THE STEEL-FONICS: SOUND INSTALLATION
The STEEL-FONICS attempts to shed light on a hidden contribution to Pittsburgh’s industrial past. In this culture, African Americans are typecast dancing, singing or marching against a backdrop of poverty, crime or packed arenas in order to be recognized. This installation employs the power of stereotype and reimagines a creative collective of black industrial steel workers called The STEEL-FONICS. The African American contribution to the enormous expansion of the American steel industry has been all but invisible. This exhibition is a new kind of labor strike against historical omission.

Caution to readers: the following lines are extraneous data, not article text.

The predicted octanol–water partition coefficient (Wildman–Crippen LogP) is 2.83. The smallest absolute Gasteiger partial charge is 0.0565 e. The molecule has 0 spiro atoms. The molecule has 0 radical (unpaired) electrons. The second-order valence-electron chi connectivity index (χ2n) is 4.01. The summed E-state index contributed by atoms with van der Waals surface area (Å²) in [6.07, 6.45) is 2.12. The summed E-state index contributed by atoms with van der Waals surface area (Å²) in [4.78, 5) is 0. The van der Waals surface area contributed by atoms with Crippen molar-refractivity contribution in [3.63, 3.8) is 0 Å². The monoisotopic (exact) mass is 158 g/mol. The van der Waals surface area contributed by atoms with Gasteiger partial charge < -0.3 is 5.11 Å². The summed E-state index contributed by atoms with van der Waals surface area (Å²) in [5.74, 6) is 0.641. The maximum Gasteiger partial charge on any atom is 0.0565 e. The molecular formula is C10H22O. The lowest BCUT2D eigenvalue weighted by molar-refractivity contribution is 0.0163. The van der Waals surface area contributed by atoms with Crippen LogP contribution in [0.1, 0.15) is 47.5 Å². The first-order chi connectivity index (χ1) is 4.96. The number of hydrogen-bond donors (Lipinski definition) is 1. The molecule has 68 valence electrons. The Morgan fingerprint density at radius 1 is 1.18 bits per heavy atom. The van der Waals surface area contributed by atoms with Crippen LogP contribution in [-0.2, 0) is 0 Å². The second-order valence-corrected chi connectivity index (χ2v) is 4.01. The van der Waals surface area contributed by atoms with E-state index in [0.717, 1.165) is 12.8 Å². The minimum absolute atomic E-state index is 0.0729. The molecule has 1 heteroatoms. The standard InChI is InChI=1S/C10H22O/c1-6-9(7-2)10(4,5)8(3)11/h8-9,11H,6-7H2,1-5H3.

The STEEL-FONICS were an Industrial Soul Experimental Fusion band formed in the late 60's. Over a decade they recorded an esoteric collection of music and experimental sounds that received little to no recognition at the time. Their story is being discovered for the very first time in this fantastic sound installation, where attendees will enter a vandalized control room at The Carrie Furnaces National Historic Landmark and be introduced to the musical accomplishments of this obscure group of creative radicals.
The STEEL-FONICS sound installation is a protest. It is a soundtrack for the voiceless. An experience not seen or heard until today. Their art asks the question, "CAN YOU HEAR US NOW, AMERICA?"
ALLOY PITTSBURGH 2015 BIENNIAL, Temporary Site-Based Artworks CARRIE FURNACES NATIONAL HISTORIC LANDMARK
USA, 1968-1978, THE STEEL-FONICS: SOUND INSTALLATION
Concept / Production / Sound Design / Music Direction: Ricardo Iamuuri Robinson
Visual Art / Graphic Design: Alisha B. Wormsley